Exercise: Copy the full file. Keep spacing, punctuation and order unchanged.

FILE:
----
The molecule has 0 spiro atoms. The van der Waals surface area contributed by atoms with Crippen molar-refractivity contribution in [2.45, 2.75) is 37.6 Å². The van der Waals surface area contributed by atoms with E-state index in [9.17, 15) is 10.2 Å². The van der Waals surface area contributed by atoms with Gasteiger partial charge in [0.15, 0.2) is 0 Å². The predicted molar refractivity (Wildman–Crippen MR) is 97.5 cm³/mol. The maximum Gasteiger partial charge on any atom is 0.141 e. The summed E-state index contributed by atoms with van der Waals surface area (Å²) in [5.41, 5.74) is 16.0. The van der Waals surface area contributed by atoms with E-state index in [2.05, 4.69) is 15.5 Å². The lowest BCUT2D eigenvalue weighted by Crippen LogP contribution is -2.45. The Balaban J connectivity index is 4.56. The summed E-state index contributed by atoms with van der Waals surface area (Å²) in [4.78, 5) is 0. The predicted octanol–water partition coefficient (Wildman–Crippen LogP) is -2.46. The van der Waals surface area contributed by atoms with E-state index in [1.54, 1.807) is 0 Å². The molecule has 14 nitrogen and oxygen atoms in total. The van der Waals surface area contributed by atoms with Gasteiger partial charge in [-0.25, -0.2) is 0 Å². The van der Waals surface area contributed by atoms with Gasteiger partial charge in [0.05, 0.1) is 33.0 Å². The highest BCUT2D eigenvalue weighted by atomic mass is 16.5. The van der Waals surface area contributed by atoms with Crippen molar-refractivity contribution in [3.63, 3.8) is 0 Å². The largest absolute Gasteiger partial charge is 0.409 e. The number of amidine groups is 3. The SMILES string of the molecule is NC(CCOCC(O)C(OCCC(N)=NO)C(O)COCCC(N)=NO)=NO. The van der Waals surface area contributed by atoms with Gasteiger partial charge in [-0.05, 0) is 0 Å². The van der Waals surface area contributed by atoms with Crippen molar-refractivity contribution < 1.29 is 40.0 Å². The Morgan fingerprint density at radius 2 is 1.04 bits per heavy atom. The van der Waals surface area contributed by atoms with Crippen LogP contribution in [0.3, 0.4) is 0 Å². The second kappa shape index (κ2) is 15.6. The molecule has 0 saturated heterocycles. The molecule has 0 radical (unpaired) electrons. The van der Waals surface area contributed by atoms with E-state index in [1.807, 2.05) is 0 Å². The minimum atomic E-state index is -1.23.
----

The molecule has 0 spiro atoms. The van der Waals surface area contributed by atoms with Crippen molar-refractivity contribution in [2.45, 2.75) is 37.6 Å². The van der Waals surface area contributed by atoms with E-state index in [9.17, 15) is 10.2 Å². The van der Waals surface area contributed by atoms with Gasteiger partial charge in [0.15, 0.2) is 0 Å². The predicted molar refractivity (Wildman–Crippen MR) is 97.5 cm³/mol. The maximum Gasteiger partial charge on any atom is 0.141 e. The summed E-state index contributed by atoms with van der Waals surface area (Å²) in [5.41, 5.74) is 16.0. The van der Waals surface area contributed by atoms with E-state index in [2.05, 4.69) is 15.5 Å². The lowest BCUT2D eigenvalue weighted by Crippen LogP contribution is -2.45. The Balaban J connectivity index is 4.56. The summed E-state index contributed by atoms with van der Waals surface area (Å²) in [4.78, 5) is 0. The predicted octanol–water partition coefficient (Wildman–Crippen LogP) is -2.46. The van der Waals surface area contributed by atoms with E-state index in [1.54, 1.807) is 0 Å². The molecule has 14 nitrogen and oxygen atoms in total. The van der Waals surface area contributed by atoms with Gasteiger partial charge in [-0.25, -0.2) is 0 Å². The van der Waals surface area contributed by atoms with Gasteiger partial charge in [0.05, 0.1) is 33.0 Å². The highest BCUT2D eigenvalue weighted by atomic mass is 16.5. The van der Waals surface area contributed by atoms with Crippen molar-refractivity contribution in [3.63, 3.8) is 0 Å². The largest absolute Gasteiger partial charge is 0.409 e. The number of amidine groups is 3. The SMILES string of the molecule is NC(CCOCC(O)C(OCCC(N)=NO)C(O)COCCC(N)=NO)=NO. The van der Waals surface area contributed by atoms with Gasteiger partial charge in [-0.05, 0) is 0 Å². The van der Waals surface area contributed by atoms with Crippen molar-refractivity contribution < 1.29 is 40.0 Å². The Morgan fingerprint density at radius 2 is 1.04 bits per heavy atom. The van der Waals surface area contributed by atoms with Crippen LogP contribution in [0.3, 0.4) is 0 Å². The second kappa shape index (κ2) is 15.6. The molecule has 0 saturated heterocycles. The molecule has 0 radical (unpaired) electrons. The van der Waals surface area contributed by atoms with E-state index in [1.807, 2.05) is 0 Å². The minimum atomic E-state index is -1.23.